Here are this week's top must-read stories from #MuckReads, ProPublica's ongoing collection of the best watchdog journalism. Anyone can contribute by tweeting a link to a story and just including the hashtag #MuckReads or by sending an email to [email protected]. The best submissions are selected by ProPublica's editors and reporters and then featured on our site and @ProPublica.

Remains of War Dead Dumped in Landfill, The Washington Post

It isn’t happening anymore. But from 2003 to 2008, the Dover Air Force Base mortuary had been cremating troops’ remains and dumping the ashes in a landfill, instead of the current practice of burial at sea. Families were not told of the method. The Air Force’s deputy chief of personnel said it “was the common practice at the time, and since then our practices have improved.”

Contributed by @stepshep

Parks Chief Blocked Plan for Grand Canyon Bottle Ban, The New York Times

Grand Canyon National Park officials were close to banning the sale of plastic water bottles until Coca-Cola protested. The company, which owns the Dasani bottled-water brand, has donated more than $13 million to the national parks. The creator of the plan to ban the water bottles described them as “the single biggest source of trash” inside the canyon, and said he felt that the ethical issues were being “influenced unduly by business.”

Contributed by @KYWeise

The Congressman With Banks on the Side, Reuters

We know Rep. Phil Gingrey, a Republican representing Georgia, hasn’t been particularly good at banking. One of the banks he invested in shut down, and the other has cumulative losses of nearly $16 million. What we don’t know is whether his investments, up to $500,000, run afoul of House ethics rules. Reuters wrote that his “botched foray into banking is in some ways typical of the self-dealing rampant in Georgia during the housing boom.” Gingrey told Reuters he’s done nothing wrong.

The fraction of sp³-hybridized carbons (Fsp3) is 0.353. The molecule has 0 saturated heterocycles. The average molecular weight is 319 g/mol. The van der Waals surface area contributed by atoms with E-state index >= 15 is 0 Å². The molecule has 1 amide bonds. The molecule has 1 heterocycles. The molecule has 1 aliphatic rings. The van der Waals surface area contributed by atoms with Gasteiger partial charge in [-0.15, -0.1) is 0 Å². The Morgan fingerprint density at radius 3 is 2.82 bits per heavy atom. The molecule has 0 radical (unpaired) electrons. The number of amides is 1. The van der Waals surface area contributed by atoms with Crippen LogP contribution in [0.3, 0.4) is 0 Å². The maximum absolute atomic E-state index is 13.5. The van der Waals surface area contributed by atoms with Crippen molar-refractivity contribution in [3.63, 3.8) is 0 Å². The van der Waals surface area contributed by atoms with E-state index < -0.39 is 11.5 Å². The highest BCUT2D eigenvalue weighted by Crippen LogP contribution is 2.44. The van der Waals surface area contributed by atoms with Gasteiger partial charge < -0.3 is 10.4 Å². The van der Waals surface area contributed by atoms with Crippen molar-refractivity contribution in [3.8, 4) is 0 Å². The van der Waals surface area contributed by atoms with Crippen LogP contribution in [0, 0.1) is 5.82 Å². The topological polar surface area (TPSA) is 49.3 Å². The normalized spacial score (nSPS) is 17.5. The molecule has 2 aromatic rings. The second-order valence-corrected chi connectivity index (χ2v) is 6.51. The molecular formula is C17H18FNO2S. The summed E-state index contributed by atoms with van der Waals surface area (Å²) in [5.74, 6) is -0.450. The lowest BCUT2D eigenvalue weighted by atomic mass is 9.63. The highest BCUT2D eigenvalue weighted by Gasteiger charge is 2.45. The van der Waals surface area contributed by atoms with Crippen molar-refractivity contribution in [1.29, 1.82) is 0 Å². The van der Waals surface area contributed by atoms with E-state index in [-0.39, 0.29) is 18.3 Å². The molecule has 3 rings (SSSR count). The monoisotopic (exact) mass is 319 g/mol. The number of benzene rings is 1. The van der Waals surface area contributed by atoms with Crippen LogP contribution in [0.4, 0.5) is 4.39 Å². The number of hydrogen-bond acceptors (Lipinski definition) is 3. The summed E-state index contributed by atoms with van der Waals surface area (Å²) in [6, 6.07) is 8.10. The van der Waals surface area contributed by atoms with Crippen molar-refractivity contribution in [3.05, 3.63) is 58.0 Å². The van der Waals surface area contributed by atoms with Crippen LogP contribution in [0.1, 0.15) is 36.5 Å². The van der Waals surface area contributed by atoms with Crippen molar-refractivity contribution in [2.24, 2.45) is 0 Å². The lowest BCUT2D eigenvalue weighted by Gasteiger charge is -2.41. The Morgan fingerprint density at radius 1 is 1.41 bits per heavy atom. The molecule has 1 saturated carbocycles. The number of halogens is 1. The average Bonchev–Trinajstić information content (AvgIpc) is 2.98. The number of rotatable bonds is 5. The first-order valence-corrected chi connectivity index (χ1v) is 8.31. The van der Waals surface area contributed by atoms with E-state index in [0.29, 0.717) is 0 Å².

Contributed by @elliottjustin

Tests Show Most Store Honey Isn’t Honey, Food Safety News

Pollen has been removed from more than three-fourths of the honey tested from U.S. grocery stores, including some of the biggest brand names. This means the product can no longer be classified as honey, and makes it impossible to judge its safety. Though this would cause several world health organizations to flunk the product, the FDA does not test products labeled as honey for pollen content.

Contributed by @foodinteg

The Cruelest Show on Earth, Mother Jones

A yearlong investigation turned up several examples of abuse in how Ringling Bros. treats its animals. “Ringling elephants spend most of their long lives either in chains or on trains, under constant threat of the bullhook, or ankus — the menacing tool used to control elephants,” Mother Jones reported. Despite whistleblowers, inspectors and investigators building a case, regulators have not acted.

Contributed by @danielle_ivory

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